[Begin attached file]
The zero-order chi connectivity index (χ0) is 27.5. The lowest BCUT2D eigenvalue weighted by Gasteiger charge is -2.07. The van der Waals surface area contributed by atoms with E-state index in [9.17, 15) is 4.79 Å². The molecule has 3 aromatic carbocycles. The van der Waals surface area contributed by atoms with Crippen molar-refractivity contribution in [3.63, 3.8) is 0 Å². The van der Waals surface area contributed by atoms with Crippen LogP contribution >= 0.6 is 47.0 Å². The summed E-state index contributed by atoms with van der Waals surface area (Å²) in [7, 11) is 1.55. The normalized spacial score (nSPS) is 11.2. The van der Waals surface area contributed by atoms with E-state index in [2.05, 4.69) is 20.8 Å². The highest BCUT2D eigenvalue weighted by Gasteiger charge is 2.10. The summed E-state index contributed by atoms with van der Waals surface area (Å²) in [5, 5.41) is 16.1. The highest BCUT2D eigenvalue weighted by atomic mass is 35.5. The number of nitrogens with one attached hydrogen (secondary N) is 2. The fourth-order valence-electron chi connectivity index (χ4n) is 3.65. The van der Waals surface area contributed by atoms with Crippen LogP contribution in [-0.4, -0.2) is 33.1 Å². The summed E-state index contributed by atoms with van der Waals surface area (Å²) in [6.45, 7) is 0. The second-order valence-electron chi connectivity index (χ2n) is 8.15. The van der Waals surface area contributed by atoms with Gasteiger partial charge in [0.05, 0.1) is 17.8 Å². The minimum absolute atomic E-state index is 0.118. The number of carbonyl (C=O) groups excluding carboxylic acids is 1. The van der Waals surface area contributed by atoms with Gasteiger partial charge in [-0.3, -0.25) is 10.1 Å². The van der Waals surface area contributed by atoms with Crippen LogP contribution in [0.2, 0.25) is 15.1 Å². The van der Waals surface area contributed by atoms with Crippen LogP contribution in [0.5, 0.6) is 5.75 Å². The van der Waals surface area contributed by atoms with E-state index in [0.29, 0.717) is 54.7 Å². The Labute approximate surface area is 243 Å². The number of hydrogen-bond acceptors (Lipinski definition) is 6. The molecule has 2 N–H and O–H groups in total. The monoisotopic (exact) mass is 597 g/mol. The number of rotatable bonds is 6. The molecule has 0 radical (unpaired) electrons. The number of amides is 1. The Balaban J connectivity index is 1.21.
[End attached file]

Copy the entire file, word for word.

The zero-order chi connectivity index (χ0) is 27.5. The lowest BCUT2D eigenvalue weighted by Gasteiger charge is -2.07. The van der Waals surface area contributed by atoms with E-state index in [9.17, 15) is 4.79 Å². The molecule has 3 aromatic carbocycles. The van der Waals surface area contributed by atoms with Crippen molar-refractivity contribution in [3.63, 3.8) is 0 Å². The van der Waals surface area contributed by atoms with Crippen LogP contribution >= 0.6 is 47.0 Å². The summed E-state index contributed by atoms with van der Waals surface area (Å²) in [7, 11) is 1.55. The normalized spacial score (nSPS) is 11.2. The van der Waals surface area contributed by atoms with E-state index in [2.05, 4.69) is 20.8 Å². The highest BCUT2D eigenvalue weighted by Gasteiger charge is 2.10. The summed E-state index contributed by atoms with van der Waals surface area (Å²) in [5, 5.41) is 16.1. The highest BCUT2D eigenvalue weighted by atomic mass is 35.5. The number of nitrogens with one attached hydrogen (secondary N) is 2. The fourth-order valence-electron chi connectivity index (χ4n) is 3.65. The van der Waals surface area contributed by atoms with Crippen LogP contribution in [-0.4, -0.2) is 33.1 Å². The summed E-state index contributed by atoms with van der Waals surface area (Å²) in [6.45, 7) is 0. The second-order valence-electron chi connectivity index (χ2n) is 8.15. The van der Waals surface area contributed by atoms with Gasteiger partial charge in [0.05, 0.1) is 17.8 Å². The minimum absolute atomic E-state index is 0.118. The number of carbonyl (C=O) groups excluding carboxylic acids is 1. The van der Waals surface area contributed by atoms with Gasteiger partial charge in [-0.3, -0.25) is 10.1 Å². The van der Waals surface area contributed by atoms with Crippen LogP contribution in [0.2, 0.25) is 15.1 Å². The van der Waals surface area contributed by atoms with Crippen LogP contribution in [0.5, 0.6) is 5.75 Å². The van der Waals surface area contributed by atoms with E-state index in [0.29, 0.717) is 54.7 Å². The Labute approximate surface area is 243 Å². The number of hydrogen-bond acceptors (Lipinski definition) is 6. The molecule has 2 N–H and O–H groups in total. The monoisotopic (exact) mass is 597 g/mol. The number of rotatable bonds is 6. The molecule has 0 radical (unpaired) electrons. The number of amides is 1. The Balaban J connectivity index is 1.21.